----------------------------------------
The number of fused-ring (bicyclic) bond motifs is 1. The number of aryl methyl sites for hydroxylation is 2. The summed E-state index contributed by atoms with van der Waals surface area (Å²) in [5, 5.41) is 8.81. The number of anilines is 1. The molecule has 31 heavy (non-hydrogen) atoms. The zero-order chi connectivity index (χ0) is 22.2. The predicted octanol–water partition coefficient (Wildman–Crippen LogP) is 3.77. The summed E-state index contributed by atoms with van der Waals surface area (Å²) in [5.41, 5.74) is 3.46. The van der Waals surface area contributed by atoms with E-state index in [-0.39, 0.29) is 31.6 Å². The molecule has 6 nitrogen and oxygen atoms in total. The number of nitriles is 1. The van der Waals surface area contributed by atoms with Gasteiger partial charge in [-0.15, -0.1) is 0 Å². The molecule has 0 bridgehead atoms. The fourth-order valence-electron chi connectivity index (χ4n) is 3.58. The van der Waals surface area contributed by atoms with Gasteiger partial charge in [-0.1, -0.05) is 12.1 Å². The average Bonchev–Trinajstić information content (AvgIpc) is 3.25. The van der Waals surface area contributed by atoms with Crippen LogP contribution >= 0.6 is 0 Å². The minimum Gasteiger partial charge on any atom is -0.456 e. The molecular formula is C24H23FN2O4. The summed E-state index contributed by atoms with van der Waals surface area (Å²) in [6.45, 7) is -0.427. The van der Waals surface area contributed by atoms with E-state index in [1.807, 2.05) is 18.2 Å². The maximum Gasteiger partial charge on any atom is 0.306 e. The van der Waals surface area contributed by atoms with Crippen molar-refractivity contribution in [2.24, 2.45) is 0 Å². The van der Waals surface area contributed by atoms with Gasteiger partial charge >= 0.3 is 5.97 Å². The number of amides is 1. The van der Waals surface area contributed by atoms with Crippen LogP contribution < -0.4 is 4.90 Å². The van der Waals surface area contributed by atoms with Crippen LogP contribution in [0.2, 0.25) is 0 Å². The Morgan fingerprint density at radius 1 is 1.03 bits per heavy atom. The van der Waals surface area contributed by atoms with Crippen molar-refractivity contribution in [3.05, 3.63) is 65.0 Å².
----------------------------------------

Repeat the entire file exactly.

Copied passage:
The number of fused-ring (bicyclic) bond motifs is 1. The number of aryl methyl sites for hydroxylation is 2. The summed E-state index contributed by atoms with van der Waals surface area (Å²) in [5, 5.41) is 8.81. The number of anilines is 1. The molecule has 31 heavy (non-hydrogen) atoms. The zero-order chi connectivity index (χ0) is 22.2. The predicted octanol–water partition coefficient (Wildman–Crippen LogP) is 3.77. The summed E-state index contributed by atoms with van der Waals surface area (Å²) in [5.41, 5.74) is 3.46. The van der Waals surface area contributed by atoms with E-state index in [-0.39, 0.29) is 31.6 Å². The molecule has 6 nitrogen and oxygen atoms in total. The number of nitriles is 1. The van der Waals surface area contributed by atoms with Gasteiger partial charge in [-0.15, -0.1) is 0 Å². The molecule has 0 bridgehead atoms. The fourth-order valence-electron chi connectivity index (χ4n) is 3.58. The van der Waals surface area contributed by atoms with Gasteiger partial charge in [-0.1, -0.05) is 12.1 Å². The average Bonchev–Trinajstić information content (AvgIpc) is 3.25. The van der Waals surface area contributed by atoms with Crippen LogP contribution >= 0.6 is 0 Å². The minimum Gasteiger partial charge on any atom is -0.456 e. The molecular formula is C24H23FN2O4. The summed E-state index contributed by atoms with van der Waals surface area (Å²) in [6.45, 7) is -0.427. The van der Waals surface area contributed by atoms with E-state index in [1.807, 2.05) is 18.2 Å². The maximum Gasteiger partial charge on any atom is 0.306 e. The van der Waals surface area contributed by atoms with Crippen molar-refractivity contribution in [2.24, 2.45) is 0 Å². The van der Waals surface area contributed by atoms with Gasteiger partial charge >= 0.3 is 5.97 Å². The number of amides is 1. The van der Waals surface area contributed by atoms with Crippen LogP contribution < -0.4 is 4.90 Å². The van der Waals surface area contributed by atoms with Crippen LogP contribution in [0.2, 0.25) is 0 Å². The Morgan fingerprint density at radius 1 is 1.03 bits per heavy atom. The van der Waals surface area contributed by atoms with Crippen molar-refractivity contribution in [3.05, 3.63) is 65.0 Å².